Feb. 7 (Bloomberg) -- Cotton futures fell for the third time in four sessions on signs of slowing demand for supplies from the U.S., the world’s biggest exporter. Sugar also slid, while cocoa and orange juice advanced.
In the week ended Jan. 31, U.S. sales of upland cotton declined 29 percent from a week earlier, the government said today. Sales have dropped for three straight weeks. Through yesterday, futures climbed 8.8 percent this year, the biggest gain among the 24 commodities tracked by the Standard & Poor’s GSCI Spot Index.
“The U.S. is not the most competitive price out there right now,” discouraging overseas buyers, Chris Kramedjian, a fiber and textile consultant at INTL FCStone LLC, said in a telephone interview from Nashville, Tennessee. “There’s not a lot of mill buying, and you can see that in the export sales.”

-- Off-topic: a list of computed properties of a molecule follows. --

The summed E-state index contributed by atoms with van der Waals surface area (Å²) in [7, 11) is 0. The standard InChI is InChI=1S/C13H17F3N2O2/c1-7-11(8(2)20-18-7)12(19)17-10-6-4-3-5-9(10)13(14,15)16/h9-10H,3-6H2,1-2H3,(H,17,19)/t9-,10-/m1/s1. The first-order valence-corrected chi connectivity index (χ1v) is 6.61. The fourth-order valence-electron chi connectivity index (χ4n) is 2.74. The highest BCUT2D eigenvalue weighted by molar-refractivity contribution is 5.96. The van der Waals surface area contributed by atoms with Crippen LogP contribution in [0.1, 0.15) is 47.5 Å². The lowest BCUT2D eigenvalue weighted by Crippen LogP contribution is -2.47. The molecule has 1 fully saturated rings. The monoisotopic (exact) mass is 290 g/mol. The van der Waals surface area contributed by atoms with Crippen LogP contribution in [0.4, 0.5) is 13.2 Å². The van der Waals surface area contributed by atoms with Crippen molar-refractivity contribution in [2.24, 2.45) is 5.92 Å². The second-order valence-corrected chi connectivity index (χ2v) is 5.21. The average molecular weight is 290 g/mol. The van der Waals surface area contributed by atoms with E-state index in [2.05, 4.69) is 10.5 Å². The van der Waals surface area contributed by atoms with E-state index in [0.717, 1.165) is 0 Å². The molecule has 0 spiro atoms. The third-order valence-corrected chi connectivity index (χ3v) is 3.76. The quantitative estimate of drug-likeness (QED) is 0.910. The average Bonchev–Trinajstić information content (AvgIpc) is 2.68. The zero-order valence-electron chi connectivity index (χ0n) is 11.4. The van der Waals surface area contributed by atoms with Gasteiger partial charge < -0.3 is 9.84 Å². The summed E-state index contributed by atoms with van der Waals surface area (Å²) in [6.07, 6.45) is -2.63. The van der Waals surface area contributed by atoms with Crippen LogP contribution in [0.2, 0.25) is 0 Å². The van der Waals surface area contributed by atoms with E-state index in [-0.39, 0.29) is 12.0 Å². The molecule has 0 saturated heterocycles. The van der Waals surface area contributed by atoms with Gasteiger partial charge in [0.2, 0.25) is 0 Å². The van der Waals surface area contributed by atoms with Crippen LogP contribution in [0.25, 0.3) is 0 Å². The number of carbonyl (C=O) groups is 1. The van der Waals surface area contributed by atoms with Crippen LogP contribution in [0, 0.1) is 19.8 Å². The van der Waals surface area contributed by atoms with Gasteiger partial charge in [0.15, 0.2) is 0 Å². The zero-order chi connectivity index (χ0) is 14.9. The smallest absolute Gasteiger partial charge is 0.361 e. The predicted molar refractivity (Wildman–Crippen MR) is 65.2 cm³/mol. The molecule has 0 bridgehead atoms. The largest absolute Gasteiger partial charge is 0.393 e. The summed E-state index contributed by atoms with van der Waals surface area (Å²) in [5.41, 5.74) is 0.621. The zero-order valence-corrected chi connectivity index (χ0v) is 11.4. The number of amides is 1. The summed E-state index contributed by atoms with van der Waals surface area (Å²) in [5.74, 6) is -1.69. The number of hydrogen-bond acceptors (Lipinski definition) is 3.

Cotton for March delivery dropped 0.4 percent to settle at 81.4 cents a pound at 2:30 p.m. on ICE Futures U.S. in New York. Trading volumes were about double the average of the past 100 days at market close, according to data compiled by Bloomberg.
Also in New York, raw-sugar futures for delivery in March slumped 0.2 percent to 18.16 cents a pound, the fourth straight loss.
Cocoa futures gained 0.4 percent to $2,236 a metric ton on ICE, while orange-juice futures for March delivery added 0.9 percent to $1.211 a pound.
--With assistance from Oliver Renick in Chicago. Editors: Millie Munshi, Steve Stroth